Cortana, we have to talk.

How To : Completely Disable Cortana In Windows 10

If you are one of the very few who love Cortana, you can skip this tutorial, but if you are like the rest of us and just want to wake up one morning and find Cortana gone, read on.

This procedure works on all flavors of Win10 and has been tested up to the Creator’s Update.

We recommend you to create a System Restore point before trying the steps mentioned below.

1. Press Ctrl+Shift+Esc key combination your keyboard to open Task Manager and click More details to get its maximize view. Locate Cortana process, right click on it and select Open file location.

How To Completely Disable Cortana In Windows 10

2. In the SystemApps folder so open now, rename the Cortana’s folder from Microsoft.Windows.Cortana_cw5n1h2txyewy to Microsoft.Windows.Cortana_cw5n1h2txyewy.old.

How To Completely Disable Cortana In Windows 10

3. While renaming this folder, you’ll see the Folder Access Denied warning. Click on Continue option here.

How To Completely Disable Cortana In Windows 10

4. Then immediately you’ll see another warning with message that The action can’t be completed because the folder or a file in it is open in another program. Let this alert box remain opened and go to step 5.

How To Completely Disable Cortana In Windows 10

5. In the Task Manager, right click on the Cortana process and select End Task option. This will kill Cortana task propagating currently. Now click on Try again option in warning prompt we received in step 4.

How To Completely Disable Cortana In Windows 10

In this way, you can now easily rename the folder mentioned in step 2. Once you’ve renamed that folder, you’ll find that Cortana is no longer working on your system.

6. Finally, to remove the Cortana search box from taskbar for gaining extra space for other program icons, simply right click on taskbar and select Cortana -> Hidden.

How To Completely Disable Cortana In Windows 10

If you want to enable Cortana again in future, simply rename the folder mentioned in step 2 to its default name and Cortana will start acting again. Then you may enable the search box using Show search box option in above shown image.

Maybe Don’t Manually Install Windows 10 Creators Update, Says Microsoft

— Two weeks after Microsoft started rolling out Windows 10 Creators Update, the company has asked the users to avoid manually installing the major update.  But why?
   Because the update is causing problems for users. The first phase of the rollout targeted newer devices — those most likely to be able to run the OS update with the minimum of problems — and Microsoft is using the feedback from that first batch of updated systems to decide when to begin the next phase of the rollout. “For example, our feedback process identified a Bluetooth accessory connectivity issue with PCs that use a specific series of Broadcom radios,” an executive said.

94% of Microsoft Vulnerabilities Can Be Mitigated By Turning Off Admin Rights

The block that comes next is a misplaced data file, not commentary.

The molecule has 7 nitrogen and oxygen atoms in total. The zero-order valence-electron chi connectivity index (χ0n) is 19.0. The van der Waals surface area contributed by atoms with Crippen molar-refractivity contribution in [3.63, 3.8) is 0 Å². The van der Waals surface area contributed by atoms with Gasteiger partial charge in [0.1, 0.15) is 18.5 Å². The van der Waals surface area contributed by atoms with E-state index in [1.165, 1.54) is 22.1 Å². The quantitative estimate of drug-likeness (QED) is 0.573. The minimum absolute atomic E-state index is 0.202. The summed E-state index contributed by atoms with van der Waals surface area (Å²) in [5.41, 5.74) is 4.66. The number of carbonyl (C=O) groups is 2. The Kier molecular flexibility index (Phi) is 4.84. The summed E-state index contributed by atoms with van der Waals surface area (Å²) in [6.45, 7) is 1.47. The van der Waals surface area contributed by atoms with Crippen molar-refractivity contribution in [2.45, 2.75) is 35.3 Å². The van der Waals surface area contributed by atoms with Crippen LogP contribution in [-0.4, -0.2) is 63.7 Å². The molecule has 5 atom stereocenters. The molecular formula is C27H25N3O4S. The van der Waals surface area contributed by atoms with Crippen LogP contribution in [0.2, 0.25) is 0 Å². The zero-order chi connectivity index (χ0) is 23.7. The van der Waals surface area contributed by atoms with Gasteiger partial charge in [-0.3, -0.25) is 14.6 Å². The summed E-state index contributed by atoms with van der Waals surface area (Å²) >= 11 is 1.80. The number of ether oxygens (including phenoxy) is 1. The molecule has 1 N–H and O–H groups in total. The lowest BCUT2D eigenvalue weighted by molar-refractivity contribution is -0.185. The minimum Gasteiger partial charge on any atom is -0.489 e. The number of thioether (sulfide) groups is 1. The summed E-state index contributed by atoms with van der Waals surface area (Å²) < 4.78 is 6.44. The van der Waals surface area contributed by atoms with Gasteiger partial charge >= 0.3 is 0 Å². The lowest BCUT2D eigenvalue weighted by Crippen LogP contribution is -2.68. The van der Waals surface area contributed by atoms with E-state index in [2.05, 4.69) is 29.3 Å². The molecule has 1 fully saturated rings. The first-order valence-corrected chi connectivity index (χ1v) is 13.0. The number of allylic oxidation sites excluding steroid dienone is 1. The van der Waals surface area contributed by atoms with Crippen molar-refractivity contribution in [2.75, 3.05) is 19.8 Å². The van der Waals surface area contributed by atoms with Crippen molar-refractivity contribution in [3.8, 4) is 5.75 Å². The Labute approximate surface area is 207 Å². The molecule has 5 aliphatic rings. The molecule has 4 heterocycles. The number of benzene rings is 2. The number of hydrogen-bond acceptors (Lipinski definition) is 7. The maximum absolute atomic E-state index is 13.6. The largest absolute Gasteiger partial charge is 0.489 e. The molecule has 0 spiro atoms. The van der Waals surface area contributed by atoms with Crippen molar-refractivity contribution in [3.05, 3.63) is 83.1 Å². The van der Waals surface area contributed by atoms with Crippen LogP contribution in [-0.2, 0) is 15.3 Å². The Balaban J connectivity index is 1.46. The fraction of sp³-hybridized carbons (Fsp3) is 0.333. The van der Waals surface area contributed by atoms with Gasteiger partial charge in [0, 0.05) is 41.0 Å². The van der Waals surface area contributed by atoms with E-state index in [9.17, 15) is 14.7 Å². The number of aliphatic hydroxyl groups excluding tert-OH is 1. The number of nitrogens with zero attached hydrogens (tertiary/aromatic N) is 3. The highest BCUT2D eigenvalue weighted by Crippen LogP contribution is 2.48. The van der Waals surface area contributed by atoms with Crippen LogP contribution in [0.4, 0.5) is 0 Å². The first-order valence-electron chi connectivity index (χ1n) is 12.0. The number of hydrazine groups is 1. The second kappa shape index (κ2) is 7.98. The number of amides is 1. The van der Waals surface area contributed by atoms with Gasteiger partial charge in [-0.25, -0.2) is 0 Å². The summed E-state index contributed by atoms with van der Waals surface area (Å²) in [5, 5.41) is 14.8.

If you want to shut out the overwhelming majority of vulnerabilities in Microsoft products, turn off admin rights on the PC. That’s the conclusion from global endpoint security firm Avecto, which has issued its annual Microsoft Vulnerabilities report. It found that there were 530 Microsoft vulnerabilities reported in 2016, and of these critical vulnerabilities, 94% were found to be mitigated by removing admin rights, up from 85% reported last year. This is especially true with the browser, for those who still use Microsoft’s browsers. 100% of vulnerabilities impacting both Internet Explorer and Edge could be mitigated by removing admin rights, Avecto reported… Windows 10 was found to have the highest proportion of vulnerabilities of any OS (395), 46% more than Windows 8 and Windows 8.1 (265 each). Avecto found that 93% of Windows 10 vulnerabilities could be mitigated by removing admin rights.

Internet Explorer 11 Bug Allows ‘Persistent JavaScript’ Attacks

New research published today shows how a malicious website owner could show a constant stream of popups, even after the user has left his site, or even worse, execute any kind of persistent JavaScript code while the user is on other domains. In an interview, the researcher who found these flaws explains that this flaw is an attacker’s dream, as it could be used for: ad fraud (by continuing to load ads even when the user is navigating other sites), zero-day attacks (by downloading exploit code even after the user has left the page), tech support scams (by showing errors and popups on legitimate and reputable sites), and malvertising (by redirecting users later on, from other sites, even if they leave the malicious site too quickly).

This severe flaw in the browser security model affects only Internet Explorer 11, which unfortunately is the second most used browser version, after Chrome 55, with a market share of over 10%. Even worse for IE11 users, there’s no fix available for this issue because the researcher has decided to stop reporting bugs to Microsoft after they’ve ignored many of his previous reports. For IE11 users, a demo page is available here.